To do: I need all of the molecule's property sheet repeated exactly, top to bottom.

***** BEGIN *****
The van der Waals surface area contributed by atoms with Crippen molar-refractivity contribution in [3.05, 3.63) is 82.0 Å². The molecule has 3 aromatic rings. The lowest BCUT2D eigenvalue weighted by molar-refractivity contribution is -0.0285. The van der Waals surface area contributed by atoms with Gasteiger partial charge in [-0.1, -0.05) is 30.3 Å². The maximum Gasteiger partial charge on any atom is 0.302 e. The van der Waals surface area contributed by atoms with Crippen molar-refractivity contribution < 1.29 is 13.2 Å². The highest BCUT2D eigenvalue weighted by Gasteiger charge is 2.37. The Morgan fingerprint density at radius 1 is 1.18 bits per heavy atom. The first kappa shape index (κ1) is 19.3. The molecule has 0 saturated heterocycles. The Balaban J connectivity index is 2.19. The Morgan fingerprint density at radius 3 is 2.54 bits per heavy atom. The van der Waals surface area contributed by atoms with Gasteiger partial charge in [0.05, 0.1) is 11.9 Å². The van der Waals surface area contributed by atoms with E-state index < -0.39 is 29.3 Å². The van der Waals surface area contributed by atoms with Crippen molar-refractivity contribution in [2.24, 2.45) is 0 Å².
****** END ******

The van der Waals surface area contributed by atoms with Crippen molar-refractivity contribution in [3.05, 3.63) is 82.0 Å². The molecule has 3 aromatic rings. The lowest BCUT2D eigenvalue weighted by molar-refractivity contribution is -0.0285. The van der Waals surface area contributed by atoms with Gasteiger partial charge in [-0.1, -0.05) is 30.3 Å². The maximum Gasteiger partial charge on any atom is 0.302 e. The van der Waals surface area contributed by atoms with Crippen molar-refractivity contribution < 1.29 is 13.2 Å². The highest BCUT2D eigenvalue weighted by Gasteiger charge is 2.37. The Morgan fingerprint density at radius 1 is 1.18 bits per heavy atom. The first kappa shape index (κ1) is 19.3. The molecule has 0 saturated heterocycles. The Balaban J connectivity index is 2.19. The Morgan fingerprint density at radius 3 is 2.54 bits per heavy atom. The van der Waals surface area contributed by atoms with Gasteiger partial charge in [0.05, 0.1) is 11.9 Å². The van der Waals surface area contributed by atoms with E-state index < -0.39 is 29.3 Å². The van der Waals surface area contributed by atoms with Crippen molar-refractivity contribution in [2.24, 2.45) is 0 Å².